Epistemic contextualism can be stated properly

Synthese 191 (15):3541-3556 (2014)
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It has been argued that epistemic contextualism faces the so-called factivity problem and hence cannot be stated properly. The basic idea behind this charge is that contextualists supposedly have to say, on the one hand, that knowledge ascribing sentences like “S knows that S has hands” are true when used in ordinary contexts while, on the other hand, they are not true by the standard of their own context. In my paper, I want to show that the argument to the factivity problem fails because it rests on the mistaken premise that contextualists are committed to the truth of particular ordinary knowledge attributions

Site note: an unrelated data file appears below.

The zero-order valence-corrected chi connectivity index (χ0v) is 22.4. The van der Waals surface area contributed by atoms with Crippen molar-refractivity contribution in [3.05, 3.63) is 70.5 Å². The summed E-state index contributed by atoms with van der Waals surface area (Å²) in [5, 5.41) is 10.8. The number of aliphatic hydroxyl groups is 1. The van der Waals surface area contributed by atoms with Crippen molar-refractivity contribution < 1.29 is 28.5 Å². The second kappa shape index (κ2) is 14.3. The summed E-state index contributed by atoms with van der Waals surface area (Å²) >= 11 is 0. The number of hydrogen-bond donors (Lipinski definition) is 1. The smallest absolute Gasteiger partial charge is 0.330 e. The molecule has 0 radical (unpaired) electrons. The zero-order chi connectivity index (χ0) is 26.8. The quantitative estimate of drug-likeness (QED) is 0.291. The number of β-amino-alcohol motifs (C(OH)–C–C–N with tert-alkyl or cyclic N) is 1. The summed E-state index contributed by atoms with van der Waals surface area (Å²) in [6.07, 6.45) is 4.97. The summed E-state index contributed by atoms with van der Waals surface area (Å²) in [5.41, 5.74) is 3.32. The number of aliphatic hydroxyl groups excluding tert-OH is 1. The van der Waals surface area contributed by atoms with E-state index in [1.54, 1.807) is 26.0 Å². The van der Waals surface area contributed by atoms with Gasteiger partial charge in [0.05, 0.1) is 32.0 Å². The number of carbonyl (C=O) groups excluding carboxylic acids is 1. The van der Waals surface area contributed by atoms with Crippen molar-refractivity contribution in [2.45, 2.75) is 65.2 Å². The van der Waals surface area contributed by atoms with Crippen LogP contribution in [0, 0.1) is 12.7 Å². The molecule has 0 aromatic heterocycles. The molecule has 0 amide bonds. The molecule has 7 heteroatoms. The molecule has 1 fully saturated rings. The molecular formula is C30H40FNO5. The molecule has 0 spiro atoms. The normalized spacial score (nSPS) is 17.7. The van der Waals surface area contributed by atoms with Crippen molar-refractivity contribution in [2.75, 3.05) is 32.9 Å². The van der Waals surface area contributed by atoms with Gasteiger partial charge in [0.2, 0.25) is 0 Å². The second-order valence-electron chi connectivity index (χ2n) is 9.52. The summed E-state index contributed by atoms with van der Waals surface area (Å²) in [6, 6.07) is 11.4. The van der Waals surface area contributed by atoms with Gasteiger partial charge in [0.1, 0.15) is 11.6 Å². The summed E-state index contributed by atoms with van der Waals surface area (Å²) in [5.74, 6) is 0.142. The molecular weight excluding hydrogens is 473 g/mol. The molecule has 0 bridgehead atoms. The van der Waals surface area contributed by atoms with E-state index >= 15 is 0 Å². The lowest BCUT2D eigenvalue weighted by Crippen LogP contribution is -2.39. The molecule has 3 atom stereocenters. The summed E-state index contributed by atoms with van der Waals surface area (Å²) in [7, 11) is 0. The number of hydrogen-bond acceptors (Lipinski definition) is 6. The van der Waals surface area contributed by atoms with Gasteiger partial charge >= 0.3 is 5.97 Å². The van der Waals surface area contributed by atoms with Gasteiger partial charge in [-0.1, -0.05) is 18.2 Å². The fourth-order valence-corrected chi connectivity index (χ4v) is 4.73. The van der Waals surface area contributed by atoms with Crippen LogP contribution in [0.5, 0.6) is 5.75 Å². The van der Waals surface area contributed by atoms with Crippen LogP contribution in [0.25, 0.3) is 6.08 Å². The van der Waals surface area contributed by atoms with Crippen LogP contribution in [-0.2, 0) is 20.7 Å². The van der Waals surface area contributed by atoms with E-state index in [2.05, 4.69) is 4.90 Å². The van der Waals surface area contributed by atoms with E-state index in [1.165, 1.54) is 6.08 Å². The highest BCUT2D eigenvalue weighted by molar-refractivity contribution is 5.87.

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Alexander Dinges
Universität Erlangen-Nürnberg

References found in this work

Knowledge and lotteries.John Hawthorne - 2004 - New York: Oxford University Press.
Knowledge and practical interests.Jason Stanley - 2005 - New York: Oxford University Press.
Solving the skeptical problem.Keith DeRose - 1995 - Philosophical Review 104 (1):1-52.
Knowledge and Lotteries.John Hawthorne - 2005 - Philosophical Quarterly 55 (219):353-356.

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